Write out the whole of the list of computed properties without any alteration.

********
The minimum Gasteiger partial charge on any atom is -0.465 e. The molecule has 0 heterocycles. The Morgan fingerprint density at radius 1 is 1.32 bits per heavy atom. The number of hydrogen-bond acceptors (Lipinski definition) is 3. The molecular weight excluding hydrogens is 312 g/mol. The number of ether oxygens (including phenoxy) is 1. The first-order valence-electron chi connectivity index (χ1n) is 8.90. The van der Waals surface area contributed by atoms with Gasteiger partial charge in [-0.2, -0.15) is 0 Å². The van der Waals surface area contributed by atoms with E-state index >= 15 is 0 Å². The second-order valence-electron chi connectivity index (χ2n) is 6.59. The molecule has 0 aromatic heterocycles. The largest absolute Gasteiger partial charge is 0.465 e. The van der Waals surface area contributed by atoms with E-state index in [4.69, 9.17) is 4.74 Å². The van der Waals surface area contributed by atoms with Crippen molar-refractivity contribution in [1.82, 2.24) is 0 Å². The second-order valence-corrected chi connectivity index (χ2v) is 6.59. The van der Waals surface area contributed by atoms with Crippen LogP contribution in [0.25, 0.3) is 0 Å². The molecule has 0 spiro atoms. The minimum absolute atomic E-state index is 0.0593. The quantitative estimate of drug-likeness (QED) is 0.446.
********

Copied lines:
The minimum Gasteiger partial charge on any atom is -0.465 e. The molecule has 0 heterocycles. The Morgan fingerprint density at radius 1 is 1.32 bits per heavy atom. The number of hydrogen-bond acceptors (Lipinski definition) is 3. The molecular weight excluding hydrogens is 312 g/mol. The number of ether oxygens (including phenoxy) is 1. The first-order valence-electron chi connectivity index (χ1n) is 8.90. The van der Waals surface area contributed by atoms with Gasteiger partial charge in [-0.2, -0.15) is 0 Å². The van der Waals surface area contributed by atoms with E-state index >= 15 is 0 Å². The second-order valence-electron chi connectivity index (χ2n) is 6.59. The molecule has 0 aromatic heterocycles. The largest absolute Gasteiger partial charge is 0.465 e. The van der Waals surface area contributed by atoms with E-state index in [4.69, 9.17) is 4.74 Å². The van der Waals surface area contributed by atoms with Crippen molar-refractivity contribution in [1.82, 2.24) is 0 Å². The second-order valence-corrected chi connectivity index (χ2v) is 6.59. The van der Waals surface area contributed by atoms with Crippen LogP contribution in [0.25, 0.3) is 0 Å². The molecule has 0 spiro atoms. The minimum absolute atomic E-state index is 0.0593. The quantitative estimate of drug-likeness (QED) is 0.446.